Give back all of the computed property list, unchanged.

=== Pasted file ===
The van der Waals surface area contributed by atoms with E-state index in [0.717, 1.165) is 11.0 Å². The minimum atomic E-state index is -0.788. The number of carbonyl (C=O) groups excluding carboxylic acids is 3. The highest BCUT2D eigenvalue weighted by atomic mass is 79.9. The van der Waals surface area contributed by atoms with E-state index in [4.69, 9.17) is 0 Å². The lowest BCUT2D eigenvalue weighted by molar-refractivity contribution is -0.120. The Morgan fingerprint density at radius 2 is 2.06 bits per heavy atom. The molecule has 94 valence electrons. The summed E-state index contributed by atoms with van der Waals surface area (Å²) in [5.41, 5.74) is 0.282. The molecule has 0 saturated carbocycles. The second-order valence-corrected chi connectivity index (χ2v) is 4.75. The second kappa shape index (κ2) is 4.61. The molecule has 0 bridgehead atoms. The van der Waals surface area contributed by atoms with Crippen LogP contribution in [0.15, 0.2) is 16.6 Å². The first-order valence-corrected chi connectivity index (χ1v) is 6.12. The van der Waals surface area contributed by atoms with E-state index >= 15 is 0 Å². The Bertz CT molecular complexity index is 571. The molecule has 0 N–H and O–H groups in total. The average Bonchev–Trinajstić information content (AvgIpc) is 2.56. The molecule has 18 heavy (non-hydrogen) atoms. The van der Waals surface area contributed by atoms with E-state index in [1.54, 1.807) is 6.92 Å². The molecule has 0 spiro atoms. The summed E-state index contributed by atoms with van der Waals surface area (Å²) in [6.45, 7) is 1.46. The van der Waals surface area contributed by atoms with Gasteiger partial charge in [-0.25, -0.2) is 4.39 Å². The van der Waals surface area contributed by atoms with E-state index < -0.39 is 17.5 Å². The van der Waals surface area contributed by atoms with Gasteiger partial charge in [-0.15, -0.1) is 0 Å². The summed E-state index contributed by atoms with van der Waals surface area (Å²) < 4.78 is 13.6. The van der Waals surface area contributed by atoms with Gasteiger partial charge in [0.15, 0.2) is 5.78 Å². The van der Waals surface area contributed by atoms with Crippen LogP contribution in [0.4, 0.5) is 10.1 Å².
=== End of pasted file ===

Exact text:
The van der Waals surface area contributed by atoms with E-state index in [0.717, 1.165) is 11.0 Å². The minimum atomic E-state index is -0.788. The number of carbonyl (C=O) groups excluding carboxylic acids is 3. The highest BCUT2D eigenvalue weighted by atomic mass is 79.9. The van der Waals surface area contributed by atoms with E-state index in [4.69, 9.17) is 0 Å². The lowest BCUT2D eigenvalue weighted by molar-refractivity contribution is -0.120. The Morgan fingerprint density at radius 2 is 2.06 bits per heavy atom. The molecule has 94 valence electrons. The summed E-state index contributed by atoms with van der Waals surface area (Å²) in [5.41, 5.74) is 0.282. The molecule has 0 saturated carbocycles. The second-order valence-corrected chi connectivity index (χ2v) is 4.75. The second kappa shape index (κ2) is 4.61. The molecule has 0 bridgehead atoms. The van der Waals surface area contributed by atoms with Crippen LogP contribution in [0.15, 0.2) is 16.6 Å². The first-order valence-corrected chi connectivity index (χ1v) is 6.12. The van der Waals surface area contributed by atoms with E-state index >= 15 is 0 Å². The Bertz CT molecular complexity index is 571. The molecule has 0 N–H and O–H groups in total. The average Bonchev–Trinajstić information content (AvgIpc) is 2.56. The molecule has 18 heavy (non-hydrogen) atoms. The van der Waals surface area contributed by atoms with E-state index in [1.54, 1.807) is 6.92 Å². The molecule has 0 spiro atoms. The summed E-state index contributed by atoms with van der Waals surface area (Å²) in [6.45, 7) is 1.46. The van der Waals surface area contributed by atoms with Gasteiger partial charge in [-0.25, -0.2) is 4.39 Å². The van der Waals surface area contributed by atoms with E-state index < -0.39 is 17.5 Å². The van der Waals surface area contributed by atoms with Gasteiger partial charge in [-0.15, -0.1) is 0 Å². The summed E-state index contributed by atoms with van der Waals surface area (Å²) < 4.78 is 13.6. The van der Waals surface area contributed by atoms with Gasteiger partial charge in [0.15, 0.2) is 5.78 Å². The van der Waals surface area contributed by atoms with Crippen LogP contribution in [0.4, 0.5) is 10.1 Å².